Whoever said there can’t be too much of a good thing has never endured a spring and early summer like this year’s. What started as relief after years of stubborn drought quickly eroded to major concern as fields flooded and the storms continued to march relentlessly across the wet heartland.
In the latest Crop Progress update, the USDA showed just how much damage these drenching rains have inundated crops.
Corn conditions tumble below 2014’s pace
According to the report, 68 percent of corn is in good or better condition, compared to 71 percent last week and 75 percent last year. The worst of the corn is located in Indiana, where 21 percent was reported in poor or very poor condition. Even though there was less total rainfall across the state than the week before, the Indiana Crop Progress report notes many crops were still left in standing water.
“Prolonged floods and ponding in fields prevented farmers from applying much needed nutrients to stressed and deteriorating crops which continued to bring down crop conditions,” the Great Lakes Region NASS reported here.
How bad is this situation? Purdue University Extension Economist Chris Hurt explained in a report here that torrential rains and flooding have killed off as much as 5 percent of Indiana’s corn and soybean crops and already cost the state’s agricultural economy around $300 million since the beginning of June. And he expects these losses to continue to mount over the next several weeks as rain stays in the forecast.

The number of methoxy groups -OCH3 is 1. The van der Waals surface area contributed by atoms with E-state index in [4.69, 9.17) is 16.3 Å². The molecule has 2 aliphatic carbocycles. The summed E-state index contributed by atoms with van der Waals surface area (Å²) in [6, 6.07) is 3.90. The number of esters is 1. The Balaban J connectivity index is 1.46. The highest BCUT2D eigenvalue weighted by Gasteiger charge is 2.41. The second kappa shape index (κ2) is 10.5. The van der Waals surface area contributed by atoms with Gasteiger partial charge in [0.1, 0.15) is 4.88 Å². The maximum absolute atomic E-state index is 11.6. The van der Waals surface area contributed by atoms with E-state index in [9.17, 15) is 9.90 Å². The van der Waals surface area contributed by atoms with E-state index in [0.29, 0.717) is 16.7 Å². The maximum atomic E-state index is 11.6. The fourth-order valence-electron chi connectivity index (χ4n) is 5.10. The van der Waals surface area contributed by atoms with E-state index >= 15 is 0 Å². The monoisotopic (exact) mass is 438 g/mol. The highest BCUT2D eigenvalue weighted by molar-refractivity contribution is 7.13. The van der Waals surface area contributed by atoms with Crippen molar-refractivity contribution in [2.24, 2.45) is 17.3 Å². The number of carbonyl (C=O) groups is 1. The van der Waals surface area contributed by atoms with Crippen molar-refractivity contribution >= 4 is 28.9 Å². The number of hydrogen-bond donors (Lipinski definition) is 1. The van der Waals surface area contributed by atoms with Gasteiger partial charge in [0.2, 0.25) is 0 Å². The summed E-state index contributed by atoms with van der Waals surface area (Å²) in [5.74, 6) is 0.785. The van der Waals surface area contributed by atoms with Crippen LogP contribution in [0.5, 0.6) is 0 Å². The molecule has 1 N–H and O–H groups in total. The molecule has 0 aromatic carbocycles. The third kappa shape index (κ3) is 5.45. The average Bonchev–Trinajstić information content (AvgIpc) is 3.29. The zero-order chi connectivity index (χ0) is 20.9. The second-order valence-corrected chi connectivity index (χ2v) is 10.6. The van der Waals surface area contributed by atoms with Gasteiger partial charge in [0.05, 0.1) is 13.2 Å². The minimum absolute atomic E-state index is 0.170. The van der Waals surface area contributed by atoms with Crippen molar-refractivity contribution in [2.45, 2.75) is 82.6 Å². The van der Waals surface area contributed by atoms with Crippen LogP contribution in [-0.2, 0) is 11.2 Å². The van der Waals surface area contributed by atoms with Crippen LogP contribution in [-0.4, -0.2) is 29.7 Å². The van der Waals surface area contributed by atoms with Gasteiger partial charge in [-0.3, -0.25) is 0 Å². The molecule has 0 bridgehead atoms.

"We went from a well above-normal crop to a very discouraging, below-normal crop," he said during a special news briefing last week. "This was a very devastating period."
Other states showing a high percentage of corn in poor or worse condition include Missouri (17 percent), North Carolina (17 percent) and Ohio (14 percent).
With the relatively cool start to the growing season and countless bouts of rain across the Corn Belt, it comes as no surprise that corn silking is 4 percentage points behind the five-year average.
Soybean conditions even worse
The USDA also showed soybean conditions tumbling. Sixty-three percent of the country’s soybeans are in good and better condition, compared to 65 percent last week and 72 percent last year.
As mentioned above, Indiana’s soybeans are faring as poorly as its corn. Nearly 20 percent of the state’s soybeans are in poor or worse condition.
But Indiana wasn’t the only state to report a high percentage of soybeans in these conditions. Other states struggling against Mother Nature include Arkansas (12 percent), Illinois (15 percent), Louisiana (14 percent), Michigan (13 percent), Missouri (17 percent) and Ohio (16 percent).
Weather has also slowed soybean planting, with 94 percent in the ground as of June 28. However, while this is 3 percentage points behind the five-year average, it is 1 percentage point above last year’s report. Two states in particular have fallen further behind the rest of the pack – Kansas (86 percent) and Missouri (62 percent). Click here for the full Crop Progress report.
Here is some advice from Bill Wiebold with the University of Missouri on what to expect from these “ultra-late” planted soybeans.